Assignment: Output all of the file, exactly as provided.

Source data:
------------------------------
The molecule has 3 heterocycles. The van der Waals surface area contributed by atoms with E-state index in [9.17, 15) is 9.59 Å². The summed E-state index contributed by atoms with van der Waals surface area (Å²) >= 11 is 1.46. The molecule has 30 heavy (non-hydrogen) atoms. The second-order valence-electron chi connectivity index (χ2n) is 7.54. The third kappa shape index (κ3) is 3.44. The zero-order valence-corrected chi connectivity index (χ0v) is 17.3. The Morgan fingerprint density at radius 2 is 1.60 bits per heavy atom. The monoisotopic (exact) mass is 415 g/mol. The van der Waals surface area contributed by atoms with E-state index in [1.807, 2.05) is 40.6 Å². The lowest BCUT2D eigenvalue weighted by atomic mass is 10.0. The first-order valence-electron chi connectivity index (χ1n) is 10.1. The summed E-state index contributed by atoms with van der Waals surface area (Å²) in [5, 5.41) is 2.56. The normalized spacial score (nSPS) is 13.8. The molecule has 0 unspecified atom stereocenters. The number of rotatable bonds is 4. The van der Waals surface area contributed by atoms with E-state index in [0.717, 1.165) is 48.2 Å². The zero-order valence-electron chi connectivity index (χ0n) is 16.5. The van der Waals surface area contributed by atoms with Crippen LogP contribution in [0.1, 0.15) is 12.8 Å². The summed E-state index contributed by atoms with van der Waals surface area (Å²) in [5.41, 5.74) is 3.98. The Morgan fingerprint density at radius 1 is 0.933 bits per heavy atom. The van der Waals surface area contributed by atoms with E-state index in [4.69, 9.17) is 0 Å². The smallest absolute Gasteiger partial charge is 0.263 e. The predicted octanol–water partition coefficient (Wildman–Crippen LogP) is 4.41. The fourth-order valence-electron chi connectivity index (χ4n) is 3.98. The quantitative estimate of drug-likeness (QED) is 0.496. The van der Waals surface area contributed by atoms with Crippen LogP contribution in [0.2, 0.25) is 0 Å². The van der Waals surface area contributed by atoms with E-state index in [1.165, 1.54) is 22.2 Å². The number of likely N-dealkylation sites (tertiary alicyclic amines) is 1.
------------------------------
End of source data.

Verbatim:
The molecule has 3 heterocycles. The van der Waals surface area contributed by atoms with E-state index in [9.17, 15) is 9.59 Å². The summed E-state index contributed by atoms with van der Waals surface area (Å²) >= 11 is 1.46. The molecule has 30 heavy (non-hydrogen) atoms. The second-order valence-electron chi connectivity index (χ2n) is 7.54. The third kappa shape index (κ3) is 3.44. The zero-order valence-corrected chi connectivity index (χ0v) is 17.3. The Morgan fingerprint density at radius 2 is 1.60 bits per heavy atom. The monoisotopic (exact) mass is 415 g/mol. The van der Waals surface area contributed by atoms with E-state index in [1.807, 2.05) is 40.6 Å². The lowest BCUT2D eigenvalue weighted by atomic mass is 10.0. The first-order valence-electron chi connectivity index (χ1n) is 10.1. The summed E-state index contributed by atoms with van der Waals surface area (Å²) in [5, 5.41) is 2.56. The normalized spacial score (nSPS) is 13.8. The molecule has 0 unspecified atom stereocenters. The number of rotatable bonds is 4. The van der Waals surface area contributed by atoms with E-state index in [0.717, 1.165) is 48.2 Å². The zero-order valence-electron chi connectivity index (χ0n) is 16.5. The van der Waals surface area contributed by atoms with Crippen LogP contribution in [0.1, 0.15) is 12.8 Å². The summed E-state index contributed by atoms with van der Waals surface area (Å²) in [5.41, 5.74) is 3.98. The Morgan fingerprint density at radius 1 is 0.933 bits per heavy atom. The van der Waals surface area contributed by atoms with E-state index in [4.69, 9.17) is 0 Å². The smallest absolute Gasteiger partial charge is 0.263 e. The predicted octanol–water partition coefficient (Wildman–Crippen LogP) is 4.41. The fourth-order valence-electron chi connectivity index (χ4n) is 3.98. The quantitative estimate of drug-likeness (QED) is 0.496. The van der Waals surface area contributed by atoms with Crippen LogP contribution in [0.2, 0.25) is 0 Å². The van der Waals surface area contributed by atoms with E-state index in [1.165, 1.54) is 22.2 Å². The number of likely N-dealkylation sites (tertiary alicyclic amines) is 1.